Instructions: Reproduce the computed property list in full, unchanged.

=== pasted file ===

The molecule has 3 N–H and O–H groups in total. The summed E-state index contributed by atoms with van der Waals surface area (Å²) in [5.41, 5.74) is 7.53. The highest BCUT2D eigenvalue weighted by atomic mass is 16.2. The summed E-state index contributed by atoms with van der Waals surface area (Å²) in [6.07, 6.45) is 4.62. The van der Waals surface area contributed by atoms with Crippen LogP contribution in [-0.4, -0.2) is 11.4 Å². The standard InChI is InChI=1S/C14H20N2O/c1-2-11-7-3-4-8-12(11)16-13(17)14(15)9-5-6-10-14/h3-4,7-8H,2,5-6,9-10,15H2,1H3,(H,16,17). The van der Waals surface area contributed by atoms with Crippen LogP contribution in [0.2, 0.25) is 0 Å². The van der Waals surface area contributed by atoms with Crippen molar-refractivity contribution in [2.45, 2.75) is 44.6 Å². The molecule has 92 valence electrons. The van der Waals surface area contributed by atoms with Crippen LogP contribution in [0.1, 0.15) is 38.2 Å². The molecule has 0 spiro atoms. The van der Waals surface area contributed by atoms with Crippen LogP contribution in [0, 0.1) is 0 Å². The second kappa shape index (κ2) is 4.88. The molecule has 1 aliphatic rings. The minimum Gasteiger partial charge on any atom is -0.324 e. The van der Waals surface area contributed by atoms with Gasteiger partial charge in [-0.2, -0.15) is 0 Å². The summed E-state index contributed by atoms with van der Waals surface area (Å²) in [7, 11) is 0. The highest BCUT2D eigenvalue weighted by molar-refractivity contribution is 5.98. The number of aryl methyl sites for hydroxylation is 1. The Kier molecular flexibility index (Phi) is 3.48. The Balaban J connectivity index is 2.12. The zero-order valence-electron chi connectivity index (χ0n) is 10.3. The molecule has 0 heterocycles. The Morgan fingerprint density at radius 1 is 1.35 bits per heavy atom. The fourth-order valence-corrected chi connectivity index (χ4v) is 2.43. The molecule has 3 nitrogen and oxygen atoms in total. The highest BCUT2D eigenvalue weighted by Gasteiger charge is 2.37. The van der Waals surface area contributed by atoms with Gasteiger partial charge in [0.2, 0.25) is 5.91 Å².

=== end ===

The molecule has 3 N–H and O–H groups in total. The summed E-state index contributed by atoms with van der Waals surface area (Å²) in [5.41, 5.74) is 7.53. The highest BCUT2D eigenvalue weighted by atomic mass is 16.2. The summed E-state index contributed by atoms with van der Waals surface area (Å²) in [6.07, 6.45) is 4.62. The van der Waals surface area contributed by atoms with Crippen LogP contribution in [-0.4, -0.2) is 11.4 Å². The standard InChI is InChI=1S/C14H20N2O/c1-2-11-7-3-4-8-12(11)16-13(17)14(15)9-5-6-10-14/h3-4,7-8H,2,5-6,9-10,15H2,1H3,(H,16,17). The van der Waals surface area contributed by atoms with Crippen LogP contribution in [0.2, 0.25) is 0 Å². The van der Waals surface area contributed by atoms with Crippen molar-refractivity contribution in [2.45, 2.75) is 44.6 Å². The molecule has 92 valence electrons. The van der Waals surface area contributed by atoms with Crippen LogP contribution in [0.1, 0.15) is 38.2 Å². The molecule has 0 spiro atoms. The van der Waals surface area contributed by atoms with Crippen LogP contribution in [0, 0.1) is 0 Å². The second kappa shape index (κ2) is 4.88. The molecule has 1 aliphatic rings. The minimum Gasteiger partial charge on any atom is -0.324 e. The van der Waals surface area contributed by atoms with Gasteiger partial charge in [-0.2, -0.15) is 0 Å². The summed E-state index contributed by atoms with van der Waals surface area (Å²) in [7, 11) is 0. The highest BCUT2D eigenvalue weighted by molar-refractivity contribution is 5.98. The number of aryl methyl sites for hydroxylation is 1. The Kier molecular flexibility index (Phi) is 3.48. The Balaban J connectivity index is 2.12. The zero-order valence-electron chi connectivity index (χ0n) is 10.3. The molecule has 0 heterocycles. The Morgan fingerprint density at radius 1 is 1.35 bits per heavy atom. The fourth-order valence-corrected chi connectivity index (χ4v) is 2.43. The molecule has 3 nitrogen and oxygen atoms in total. The highest BCUT2D eigenvalue weighted by Gasteiger charge is 2.37. The van der Waals surface area contributed by atoms with Gasteiger partial charge in [0.2, 0.25) is 5.91 Å².